Yes, I’m definitely getting some Cylon ish, some silent ism, less elonis. Well, maybe continue that since as well. So he can figure out the hotel Wi Fi. Maybe we can keep going on craft line. I have some things to share. related to specific exercises that I do that helped me awesome. Do you have some as well as Jay mommy? I do? Yeah, I’ve very few. So hopefully you don’t take the ones that I have. Well, why don’t you go first? Well, I was gonna, you know, when we talk about craft beer, there’s the what we’ve been talking about. What I’ve been talking about is this kind of lofty idealism of craft and all that’s important. But then, you know, as a writer, when it comes down to it, you have to put words on the page and so


Some of the things some of the I should say the probably the best book that I’ve found.


And I’ll say it’s probably the best because it was the first one that I found. And so there’s some sentimental value to it. But it is a really good book, if you get a chance, pick up Dwight Swain. He’s the guy who taught jack become so seen Instructure guy, this was his teacher. It’s called techniques of the selling writer. And it’s the old original one is like a big yellow, ugly University Press looking book. And I think he taught it Oklahoma actually. And it’s, it’s just really granular and practical is what I love about it. And so one of the things he says in there for developing a character is picking an adjective of description and a noun of vocation.


And so, you know, for a character, you know, obviously, there’s going to be more to it than that when you’re drafting out your character. But as a jumping off point, he uses that that the adjective and the noun of a vocation to essentially launch all of his characters. And then the second thing that I really loved in his his book, and I won’t get into it, here is how he broke broke up all the chapters, how to write chapters, everything is either a scene or a sequel, which is a seen as a goal of conflict and a disaster. So something doesn’t go right at the end of the scene. And then the sequel is almost like the breath, the inhalation, you know, it’s like, okay, we can kind of adapt, we’re gonna pick a new goal. And then the next scene is that new goal, you know, and the disaster at the end of that scene is that goal not being realized. So he just does this over and over and over again, but it gets really granular even tells you how to use motivation reaction units, which is horrendously named way to write individual sentences in your novel. And so you can what I loved about the book is you can he’s got the high level stuff that he talks about, but then he really digs into some very specific, you know, how do you write sentences that make sense?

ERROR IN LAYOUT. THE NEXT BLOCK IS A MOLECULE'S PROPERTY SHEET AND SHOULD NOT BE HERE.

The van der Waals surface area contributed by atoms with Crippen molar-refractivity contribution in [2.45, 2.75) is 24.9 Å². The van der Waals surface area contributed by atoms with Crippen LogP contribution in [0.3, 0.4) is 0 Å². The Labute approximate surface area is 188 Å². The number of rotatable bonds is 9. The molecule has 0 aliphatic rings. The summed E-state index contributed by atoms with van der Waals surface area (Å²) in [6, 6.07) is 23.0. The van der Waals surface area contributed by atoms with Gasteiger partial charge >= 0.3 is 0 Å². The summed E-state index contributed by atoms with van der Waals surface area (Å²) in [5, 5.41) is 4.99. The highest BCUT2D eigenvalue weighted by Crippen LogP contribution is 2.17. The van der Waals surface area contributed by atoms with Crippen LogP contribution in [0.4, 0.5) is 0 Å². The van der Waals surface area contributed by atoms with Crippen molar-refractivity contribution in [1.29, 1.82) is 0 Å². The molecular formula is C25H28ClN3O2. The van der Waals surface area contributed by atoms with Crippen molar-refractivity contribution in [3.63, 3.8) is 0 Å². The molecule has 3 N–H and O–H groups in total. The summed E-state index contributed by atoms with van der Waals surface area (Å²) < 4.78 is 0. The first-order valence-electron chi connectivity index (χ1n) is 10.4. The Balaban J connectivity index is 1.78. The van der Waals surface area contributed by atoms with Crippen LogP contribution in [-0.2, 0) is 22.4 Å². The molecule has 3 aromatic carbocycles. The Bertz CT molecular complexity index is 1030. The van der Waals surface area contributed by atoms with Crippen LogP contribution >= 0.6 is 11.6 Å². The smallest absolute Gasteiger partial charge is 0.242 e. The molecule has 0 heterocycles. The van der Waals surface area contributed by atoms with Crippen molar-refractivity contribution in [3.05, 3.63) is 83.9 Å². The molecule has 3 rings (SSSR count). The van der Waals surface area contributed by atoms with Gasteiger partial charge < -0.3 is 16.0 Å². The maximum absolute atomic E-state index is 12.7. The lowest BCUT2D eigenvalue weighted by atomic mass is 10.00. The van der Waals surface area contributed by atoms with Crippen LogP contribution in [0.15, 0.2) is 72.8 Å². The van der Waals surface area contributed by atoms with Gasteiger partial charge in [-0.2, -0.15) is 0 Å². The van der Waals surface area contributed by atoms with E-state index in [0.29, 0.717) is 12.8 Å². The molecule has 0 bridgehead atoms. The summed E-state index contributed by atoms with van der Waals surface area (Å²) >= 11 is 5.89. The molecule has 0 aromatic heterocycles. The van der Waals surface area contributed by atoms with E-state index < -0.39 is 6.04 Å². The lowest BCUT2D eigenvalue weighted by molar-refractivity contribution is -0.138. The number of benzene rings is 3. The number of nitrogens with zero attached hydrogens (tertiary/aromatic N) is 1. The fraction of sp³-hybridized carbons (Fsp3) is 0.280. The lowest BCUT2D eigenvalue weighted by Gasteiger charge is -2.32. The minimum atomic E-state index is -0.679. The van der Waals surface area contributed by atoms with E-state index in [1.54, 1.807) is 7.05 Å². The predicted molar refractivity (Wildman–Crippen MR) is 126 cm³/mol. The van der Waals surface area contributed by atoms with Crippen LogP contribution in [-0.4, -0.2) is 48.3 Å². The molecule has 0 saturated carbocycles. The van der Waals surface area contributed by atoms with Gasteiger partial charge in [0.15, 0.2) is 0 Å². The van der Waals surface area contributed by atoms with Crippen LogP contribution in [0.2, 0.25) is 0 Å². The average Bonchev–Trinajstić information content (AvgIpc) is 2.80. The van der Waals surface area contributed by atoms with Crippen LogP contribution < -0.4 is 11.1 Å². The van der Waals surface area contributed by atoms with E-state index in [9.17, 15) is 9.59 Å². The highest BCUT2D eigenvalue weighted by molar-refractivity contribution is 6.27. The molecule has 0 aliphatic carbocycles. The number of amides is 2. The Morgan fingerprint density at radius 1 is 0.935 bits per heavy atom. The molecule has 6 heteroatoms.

Putting it simply, you know, for thrillers, which is kind of what he wrote, he wrote a lot of pulp type fiction, you know, he, he would just say, sentences need to be linear, you know, obviously, artistically, we can do whatever we want as writers. But if you don’t know, if you’ve never practiced this stuff before, start from from from square one, you know, this has to happen before this has to happen. And so don’t say this happened. But it happened because this happened. That’s a sentence that doesn’t quite work, you know. And so he argues, you know, say a happened, and then B happened, and then go from there. So that’s just one of the, I should say, three or so specific things, all from that book techniques of the selling writer. So if you’re out there, and just getting started with some of this stuff, I highly recommend that it’s a very easy to read one. And he did actually sell a lot of stories. So he knows he knows his stuff. I like what I like about that, as you talked about the adjective, just descriptive, and then the noun vocation, because it was simplified, so that you can kind of then drill down into it. But I level like, like a plot summary. Now you can quickly go back and especially especially if you’ve got a lot of moving parts and characters, that’s really helpful. Because one of the one of the things I learned this from Dennis Hamill, who’s a brilliant writer, out of Brooklyn, New York, and, and his novels, every single book he’s ever written, he’s a Pete Hamels brother. But he is just brilliant. And he gave me this personal advice, I was very lucky to get it from him, as he said, Go for a walk with your characters, and listen to what they say about what you’re seeing. And so what I try to do when I’m trying to differentiate, sometimes I get like that vanilla voice that it’s Oh, it’s just mark talking.